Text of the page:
Wednesday, April 27, 2011

Do you outline or extemporize?

Oh, I've been involved in a scary experiment.

Usually I outline carefully before I write anything, especially a novel-length piece. For my current WIP, I decided just to plunge in without a plan, in hopes that it would make the main character seem lost and wandering. The first half (30,000 words) went great, but then I just couldn't go on. Of course, it was because I didn't know where the story was headed, or what the point of all of it was. Just wandering only worked for so long. There had to be a goal.

Yesterday I realized it was time to do the old outlining bit. It had never occurred to me before this that I could wing it for the first half and outline the second half, combining the two approaches. I did so, and now I know exactly where I'm going.

I'm not telling my main character yet, though. Don't want to ruin the surprise for him!

How thoroughly do you outline? Have you ever tried to grow a plot organically as you write, without the plotpoints in place?

Saturday, April 23, 2011

Drowning in Fragments

When I first started writing fiction, I was pleased to find that I had no lack of ideas.

Now that I've been at this a while, my brain keeps spewing plot concepts at a rate my fingers can't keep up with. If it were simply a matter of a fat idea file, I'd have nothing to blog about. Nothing wrong with a fat idea file. The problem is that, recently, I've become over-ambitious at starting new projects based on these ideas. Notice I say starting, not finishing.

The problem has worsened, I believe, since I subscribed to the Duotrope newsletter. I wait frantically for it to arrive each week, and pore over the "Themed Issues Deadlines" feature. Every week I get inspired by at least one theme, and usually start writing about one of them.

Now I have a fat file of rather bloody story fragments. I'm trying to do the responsible thing and commit to finishing two per month (considering I've also got two novels in the works and lots of marketing to do on finished novels).

Surely I'm not alone in this gory habit of starting and abandoning stories. I honestly want and intend to finish all of them. Anyone out there have a solution or at least an improvement to offer?

Thursday, April 21, 2011

Author Blog Hop: Do You Write in Logical Order?

Thanks to Amy Romine for this interesting blog hop question.

There are two issues in answering the question:

First, what is meant here by "writing"? Are writing and drafting the same? Perhaps the question is: Do I draft in the order in which the material will eventually be read? The answer to that, of course, is that I can't know while I'm drafting whether that will be the final order of the prose or the final logic of the story. In any case, whether or not I write each scene in the order that I assume it will be used, I do have a sense of that order in my head, even if I write the prose for the last scene before I write the first scene.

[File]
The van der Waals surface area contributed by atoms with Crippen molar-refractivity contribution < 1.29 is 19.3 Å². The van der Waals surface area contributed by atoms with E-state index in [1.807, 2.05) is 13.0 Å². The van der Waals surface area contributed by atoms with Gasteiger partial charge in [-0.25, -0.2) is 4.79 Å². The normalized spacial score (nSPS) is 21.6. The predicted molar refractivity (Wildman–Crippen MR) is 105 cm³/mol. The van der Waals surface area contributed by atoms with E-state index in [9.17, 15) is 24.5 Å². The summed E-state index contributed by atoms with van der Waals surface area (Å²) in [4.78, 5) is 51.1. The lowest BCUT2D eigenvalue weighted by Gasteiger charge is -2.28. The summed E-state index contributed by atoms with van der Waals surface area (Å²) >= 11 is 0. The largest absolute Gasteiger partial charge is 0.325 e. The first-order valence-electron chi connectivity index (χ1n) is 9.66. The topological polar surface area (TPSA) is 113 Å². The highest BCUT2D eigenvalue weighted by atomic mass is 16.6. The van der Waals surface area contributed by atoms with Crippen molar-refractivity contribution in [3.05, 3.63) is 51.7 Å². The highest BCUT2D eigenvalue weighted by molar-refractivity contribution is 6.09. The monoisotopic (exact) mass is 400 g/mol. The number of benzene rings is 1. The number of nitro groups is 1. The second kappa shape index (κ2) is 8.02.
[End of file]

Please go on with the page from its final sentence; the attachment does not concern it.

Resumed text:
Secondly, if by "logical," the question is asking whether I tell a story in temporal order, event by event, then I would say, yes, usually, but there are certainly exceptions such as flashbacks. My temporal appoach on the whole is conventional, although I admire authors who can fragment or even dispense with time in their storytelling. That's really tricky to do well.

Thanks again. It's been fun to think about this!

Sunday, April 10, 2011

Win a copy of SEAGLASS SUMMER!

Click here for a chance to win a book:

Marcia Hoehne's April Book Giveaway

You could win an autographed copy of SEAGLASS SUMMER by Anjali Banerjee.

Saturday, April 9, 2011

Complete list of my publications

It took me long enough, but I finally got my complete list of published and scheduled stories parked at Squidoo. Have a look!

Anne E. Johnson Published Writing

Friday, April 8, 2011

Kids for Adult Readers

Quite by chance, I've read several books lately that are meant for adults but feature child characters. The more I think about it, the more common this seems. Think Oliver Twist. Yet the ones I've stumbled upon are all literary novels told in the first person, coming-of-age stories for those already long in the tooth, perhaps hoping to recapture the mystery of youth.

Specifically, in the last year I've read David Mitchell's Black Swan Green, Olive Ann Butler's Cold Sassy Tree, and Sandra Cisneros' Caramelo. I don't know what to call this genre, do you? Can you think of other examples?